What the first outbreak of Ebola taught us

TOPEKA (KSNT) – One Kansas State University researcher has had direct experience with the Ebola virus.

The pictures of the Ebola outbreak now spreading through Africa can be shocking and for some terrifying. Already 3 Americans working there have contracted the virus and have been brought back to the united states for treatment. But many forget the US’ first experience with Ebola in 1989 in Reston, VA.

“It turned out that this particular, that it was a brand new strand of Ebola and has been named Ebola Reston and is the only Ebola strain that’s not pathogenic to humans,” KSU Assoc. VP for Research and Compliance Jerry Jaax says.

Jaax was a key player in that 1989 event which affected monkeys. Speaking on Friday at Washburn University, Jaax shared what he and the medical community learned from the experience. He says what most americans fear is someone they know has the virus but isn’t showing any symptoms. Jaax says unless you come into contact with someone from an affected part of africa that’s unlikely. He also says American medical procedures and safety measures can help prevent spreading ebola. But most importantly, the Virginia incident was a learning experience.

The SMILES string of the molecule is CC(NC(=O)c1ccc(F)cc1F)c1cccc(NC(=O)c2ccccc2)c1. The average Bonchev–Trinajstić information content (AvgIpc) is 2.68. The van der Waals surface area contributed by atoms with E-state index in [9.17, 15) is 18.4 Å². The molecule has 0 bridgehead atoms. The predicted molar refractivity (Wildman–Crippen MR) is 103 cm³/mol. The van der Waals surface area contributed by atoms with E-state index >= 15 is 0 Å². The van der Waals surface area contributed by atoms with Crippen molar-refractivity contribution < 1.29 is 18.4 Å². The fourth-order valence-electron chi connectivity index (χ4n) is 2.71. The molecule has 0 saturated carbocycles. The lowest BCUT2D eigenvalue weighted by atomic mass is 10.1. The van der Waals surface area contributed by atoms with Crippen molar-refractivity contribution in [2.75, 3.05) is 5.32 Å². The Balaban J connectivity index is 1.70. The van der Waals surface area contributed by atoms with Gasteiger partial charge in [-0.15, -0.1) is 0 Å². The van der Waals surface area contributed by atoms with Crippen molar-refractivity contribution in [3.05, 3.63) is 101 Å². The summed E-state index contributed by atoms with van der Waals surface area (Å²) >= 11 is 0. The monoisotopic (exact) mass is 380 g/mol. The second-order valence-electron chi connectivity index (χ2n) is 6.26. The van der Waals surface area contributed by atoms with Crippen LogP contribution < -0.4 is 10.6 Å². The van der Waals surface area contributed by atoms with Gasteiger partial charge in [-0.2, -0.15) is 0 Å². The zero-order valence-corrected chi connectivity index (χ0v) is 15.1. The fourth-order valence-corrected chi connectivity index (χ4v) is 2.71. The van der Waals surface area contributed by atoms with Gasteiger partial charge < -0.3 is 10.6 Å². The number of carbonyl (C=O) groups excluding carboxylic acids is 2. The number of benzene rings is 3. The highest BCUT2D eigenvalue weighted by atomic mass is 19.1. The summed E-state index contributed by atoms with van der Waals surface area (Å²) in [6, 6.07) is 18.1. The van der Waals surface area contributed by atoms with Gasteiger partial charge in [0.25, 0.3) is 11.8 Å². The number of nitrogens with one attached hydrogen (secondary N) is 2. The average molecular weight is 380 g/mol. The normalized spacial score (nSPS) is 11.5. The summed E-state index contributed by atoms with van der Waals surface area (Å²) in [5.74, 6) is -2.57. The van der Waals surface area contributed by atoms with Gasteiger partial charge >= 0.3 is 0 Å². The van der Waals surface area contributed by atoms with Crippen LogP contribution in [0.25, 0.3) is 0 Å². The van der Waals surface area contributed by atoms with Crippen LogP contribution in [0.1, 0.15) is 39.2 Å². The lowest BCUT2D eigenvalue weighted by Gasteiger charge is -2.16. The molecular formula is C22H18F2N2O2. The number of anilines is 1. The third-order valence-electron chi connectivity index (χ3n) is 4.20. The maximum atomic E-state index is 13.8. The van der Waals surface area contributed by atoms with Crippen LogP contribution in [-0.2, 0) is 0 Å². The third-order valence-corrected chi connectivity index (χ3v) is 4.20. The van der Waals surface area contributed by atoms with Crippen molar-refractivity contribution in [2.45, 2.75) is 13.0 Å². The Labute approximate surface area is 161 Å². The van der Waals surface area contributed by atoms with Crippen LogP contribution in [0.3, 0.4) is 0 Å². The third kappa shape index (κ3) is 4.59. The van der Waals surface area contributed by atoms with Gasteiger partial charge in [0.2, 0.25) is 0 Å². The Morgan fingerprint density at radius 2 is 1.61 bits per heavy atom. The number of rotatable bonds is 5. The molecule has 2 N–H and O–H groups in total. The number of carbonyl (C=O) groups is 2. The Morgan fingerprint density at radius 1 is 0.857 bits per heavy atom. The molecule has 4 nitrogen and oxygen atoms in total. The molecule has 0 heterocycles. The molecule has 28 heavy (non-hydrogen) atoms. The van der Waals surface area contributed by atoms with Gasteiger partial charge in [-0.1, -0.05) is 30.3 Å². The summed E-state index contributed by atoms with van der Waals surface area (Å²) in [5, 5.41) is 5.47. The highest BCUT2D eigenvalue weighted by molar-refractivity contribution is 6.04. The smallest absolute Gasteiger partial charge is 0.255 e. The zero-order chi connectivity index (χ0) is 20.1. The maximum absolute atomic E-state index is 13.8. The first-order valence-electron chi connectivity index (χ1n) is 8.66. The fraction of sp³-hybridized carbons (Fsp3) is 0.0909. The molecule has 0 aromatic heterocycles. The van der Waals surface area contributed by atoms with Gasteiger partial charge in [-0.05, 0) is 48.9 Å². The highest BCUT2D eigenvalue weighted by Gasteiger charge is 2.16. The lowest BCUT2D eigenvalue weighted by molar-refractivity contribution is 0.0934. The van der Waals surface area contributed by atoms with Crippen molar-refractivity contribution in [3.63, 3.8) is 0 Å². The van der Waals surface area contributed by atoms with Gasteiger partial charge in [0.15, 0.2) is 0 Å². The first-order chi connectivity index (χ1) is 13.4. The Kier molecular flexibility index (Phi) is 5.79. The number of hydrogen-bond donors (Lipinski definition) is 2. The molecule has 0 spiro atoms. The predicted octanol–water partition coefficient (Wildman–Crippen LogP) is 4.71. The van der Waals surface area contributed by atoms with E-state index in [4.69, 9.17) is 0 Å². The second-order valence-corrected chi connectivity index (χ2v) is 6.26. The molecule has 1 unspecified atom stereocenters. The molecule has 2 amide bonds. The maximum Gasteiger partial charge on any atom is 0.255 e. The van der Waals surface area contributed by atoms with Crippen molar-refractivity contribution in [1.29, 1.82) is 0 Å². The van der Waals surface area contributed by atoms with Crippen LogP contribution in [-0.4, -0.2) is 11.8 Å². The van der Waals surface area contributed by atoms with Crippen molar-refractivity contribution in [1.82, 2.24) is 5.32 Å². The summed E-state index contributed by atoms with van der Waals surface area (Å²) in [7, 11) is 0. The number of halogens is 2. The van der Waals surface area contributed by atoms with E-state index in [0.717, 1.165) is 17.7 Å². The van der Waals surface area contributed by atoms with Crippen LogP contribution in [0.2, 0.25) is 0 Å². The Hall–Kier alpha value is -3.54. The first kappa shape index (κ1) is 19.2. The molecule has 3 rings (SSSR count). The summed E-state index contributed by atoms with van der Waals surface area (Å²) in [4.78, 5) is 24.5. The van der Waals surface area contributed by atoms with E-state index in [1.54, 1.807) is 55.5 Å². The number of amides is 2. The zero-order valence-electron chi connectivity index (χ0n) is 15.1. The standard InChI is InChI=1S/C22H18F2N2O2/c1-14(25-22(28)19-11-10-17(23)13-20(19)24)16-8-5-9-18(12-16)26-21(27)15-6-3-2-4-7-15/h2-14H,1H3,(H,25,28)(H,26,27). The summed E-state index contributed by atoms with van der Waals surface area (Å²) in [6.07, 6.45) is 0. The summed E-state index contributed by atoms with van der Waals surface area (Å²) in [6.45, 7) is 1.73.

“It was a really good lesson for what we might, what might work and not work associated with an outbreak like this,” Jaax says.

He says meetings like this helps spread awareness of the health risks of the virus.

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